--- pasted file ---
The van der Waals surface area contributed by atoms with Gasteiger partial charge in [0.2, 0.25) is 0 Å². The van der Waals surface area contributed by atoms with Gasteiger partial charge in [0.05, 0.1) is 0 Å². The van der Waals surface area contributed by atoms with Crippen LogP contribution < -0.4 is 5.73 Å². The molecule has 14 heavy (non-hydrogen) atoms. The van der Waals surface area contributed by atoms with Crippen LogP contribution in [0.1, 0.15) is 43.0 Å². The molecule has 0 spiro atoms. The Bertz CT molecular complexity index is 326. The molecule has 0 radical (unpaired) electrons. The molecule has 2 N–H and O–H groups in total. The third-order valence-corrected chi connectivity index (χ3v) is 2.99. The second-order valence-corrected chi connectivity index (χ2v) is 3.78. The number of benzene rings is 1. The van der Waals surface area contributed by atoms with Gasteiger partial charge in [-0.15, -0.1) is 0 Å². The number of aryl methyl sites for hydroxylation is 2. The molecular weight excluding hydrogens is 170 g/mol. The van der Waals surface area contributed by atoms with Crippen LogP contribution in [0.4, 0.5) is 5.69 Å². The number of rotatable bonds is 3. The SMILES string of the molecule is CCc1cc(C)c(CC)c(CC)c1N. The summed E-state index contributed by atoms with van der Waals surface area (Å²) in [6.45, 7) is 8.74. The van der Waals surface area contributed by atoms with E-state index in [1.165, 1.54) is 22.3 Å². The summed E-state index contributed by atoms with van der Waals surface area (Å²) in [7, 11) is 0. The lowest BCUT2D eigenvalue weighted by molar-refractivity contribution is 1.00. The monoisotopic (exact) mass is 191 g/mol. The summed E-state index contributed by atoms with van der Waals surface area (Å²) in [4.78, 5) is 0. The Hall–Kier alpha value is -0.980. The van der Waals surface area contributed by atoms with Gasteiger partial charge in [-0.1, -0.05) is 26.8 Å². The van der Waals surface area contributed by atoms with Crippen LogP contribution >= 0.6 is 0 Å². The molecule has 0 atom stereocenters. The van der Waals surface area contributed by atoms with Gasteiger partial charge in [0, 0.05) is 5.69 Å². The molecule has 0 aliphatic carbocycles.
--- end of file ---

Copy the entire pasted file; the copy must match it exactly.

The van der Waals surface area contributed by atoms with Gasteiger partial charge in [0.2, 0.25) is 0 Å². The van der Waals surface area contributed by atoms with Gasteiger partial charge in [0.05, 0.1) is 0 Å². The van der Waals surface area contributed by atoms with Crippen LogP contribution < -0.4 is 5.73 Å². The molecule has 14 heavy (non-hydrogen) atoms. The van der Waals surface area contributed by atoms with Crippen LogP contribution in [0.1, 0.15) is 43.0 Å². The molecule has 0 spiro atoms. The Bertz CT molecular complexity index is 326. The molecule has 0 radical (unpaired) electrons. The molecule has 2 N–H and O–H groups in total. The third-order valence-corrected chi connectivity index (χ3v) is 2.99. The second-order valence-corrected chi connectivity index (χ2v) is 3.78. The number of benzene rings is 1. The van der Waals surface area contributed by atoms with Gasteiger partial charge in [-0.15, -0.1) is 0 Å². The number of aryl methyl sites for hydroxylation is 2. The molecular weight excluding hydrogens is 170 g/mol. The van der Waals surface area contributed by atoms with Crippen LogP contribution in [0.4, 0.5) is 5.69 Å². The number of rotatable bonds is 3. The SMILES string of the molecule is CCc1cc(C)c(CC)c(CC)c1N. The summed E-state index contributed by atoms with van der Waals surface area (Å²) in [6.45, 7) is 8.74. The van der Waals surface area contributed by atoms with E-state index in [1.165, 1.54) is 22.3 Å². The summed E-state index contributed by atoms with van der Waals surface area (Å²) in [7, 11) is 0. The lowest BCUT2D eigenvalue weighted by molar-refractivity contribution is 1.00. The monoisotopic (exact) mass is 191 g/mol. The summed E-state index contributed by atoms with van der Waals surface area (Å²) in [4.78, 5) is 0. The Hall–Kier alpha value is -0.980. The van der Waals surface area contributed by atoms with Gasteiger partial charge in [-0.1, -0.05) is 26.8 Å². The van der Waals surface area contributed by atoms with Crippen LogP contribution >= 0.6 is 0 Å². The molecule has 0 atom stereocenters. The van der Waals surface area contributed by atoms with Gasteiger partial charge in [0, 0.05) is 5.69 Å². The molecule has 0 aliphatic carbocycles.